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Home » Kallithea » A Historian in Thessaly. From texts to material culture, by John Manderscheid

A Historian in Thessaly. From texts to material culture, by John Manderscheid

“but when Alcides’ hand Smote Ossa from Olympus at a blow,

And Nereus wondered at the sudden flood

Of waters to the main, then on the shore

(Would it had slept for ever ‘neath the deep)

Seaborn Achilles’ home Pharsalus rose;”

 – Lucan, “Pharsalia”

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To say that ancient writers thought poorly of Thessaly in their writings is perhaps an understatement.  For the Roman poet Lucan, it was Thessalia infelix “the cursed”, “dire”, “ill-starred” land.  Home of “Abhorred Erictho”, greatest of the race of witches, and where grew the poisonous herbs used by Medea.  Lucan was not alone in such sentiments however, as the Christian writer Clement of Alexandria joins him, saying that in Thessaly human sacrifices were offered regularly to the cults of Achilles and Peleus.  Even Herodotus, father of history, speaks of barbarity here in the form of “Zeus the Devourer”, another such cult.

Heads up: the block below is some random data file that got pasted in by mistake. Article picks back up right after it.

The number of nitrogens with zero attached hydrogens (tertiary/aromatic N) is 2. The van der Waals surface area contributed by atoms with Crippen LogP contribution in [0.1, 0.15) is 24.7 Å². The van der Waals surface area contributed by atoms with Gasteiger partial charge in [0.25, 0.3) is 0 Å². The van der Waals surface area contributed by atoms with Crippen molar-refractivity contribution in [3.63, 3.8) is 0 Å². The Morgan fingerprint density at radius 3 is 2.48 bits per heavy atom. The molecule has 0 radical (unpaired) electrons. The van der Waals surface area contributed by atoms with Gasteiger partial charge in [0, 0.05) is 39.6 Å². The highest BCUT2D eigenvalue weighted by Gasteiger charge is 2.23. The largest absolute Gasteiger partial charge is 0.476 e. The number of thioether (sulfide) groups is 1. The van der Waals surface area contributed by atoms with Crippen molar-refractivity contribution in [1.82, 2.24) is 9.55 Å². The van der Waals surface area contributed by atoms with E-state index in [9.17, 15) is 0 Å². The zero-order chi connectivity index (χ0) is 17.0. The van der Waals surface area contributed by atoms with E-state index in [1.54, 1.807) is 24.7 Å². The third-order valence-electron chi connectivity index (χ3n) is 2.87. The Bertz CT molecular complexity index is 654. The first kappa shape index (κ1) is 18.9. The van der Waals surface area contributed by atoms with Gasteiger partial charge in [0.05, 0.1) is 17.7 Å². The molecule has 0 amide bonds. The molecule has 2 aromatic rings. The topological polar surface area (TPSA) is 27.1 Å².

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Being a student of History, mostly learning and relying on such texts, I must confess that it was primarily through these sources that my prior envisioning of Thessaly had been based upon.  I can emphatically say after three weeks of being here that this is far, far from the truth.  Apart from noticing a distinct lack of witches in the vicinity, I have also come to see that Thessaly is much more than what the sources made it out to be. Through engaging with a multitude of the material culture, one begins to see that the complexity and refinement of the archaeological finds are deeply at odds with such claims of barbarism.  After seeing such a brevity of pottery, statuettes, and glassware, I find it hard to believe that such a people were as savage and simple as Simonedes says.  Through this I have seen that while written sources can be useful on many occasions, there are times when we can only get the best answers to our questions through seeing for ourselves – something that archaeology alone can confer within such a matter.  Thus, I can that say I now much more clearly appreciate and see the importance and more so, necessity of understanding the material record of a culture through archaeology.  Furthermore, I am now forced to say that I disagree with Lucan, as I know that if this land had never been created as the poets say, we would  not have been “spared” Thessaly, but instead have been robbed of so much beauty and culture.

– John

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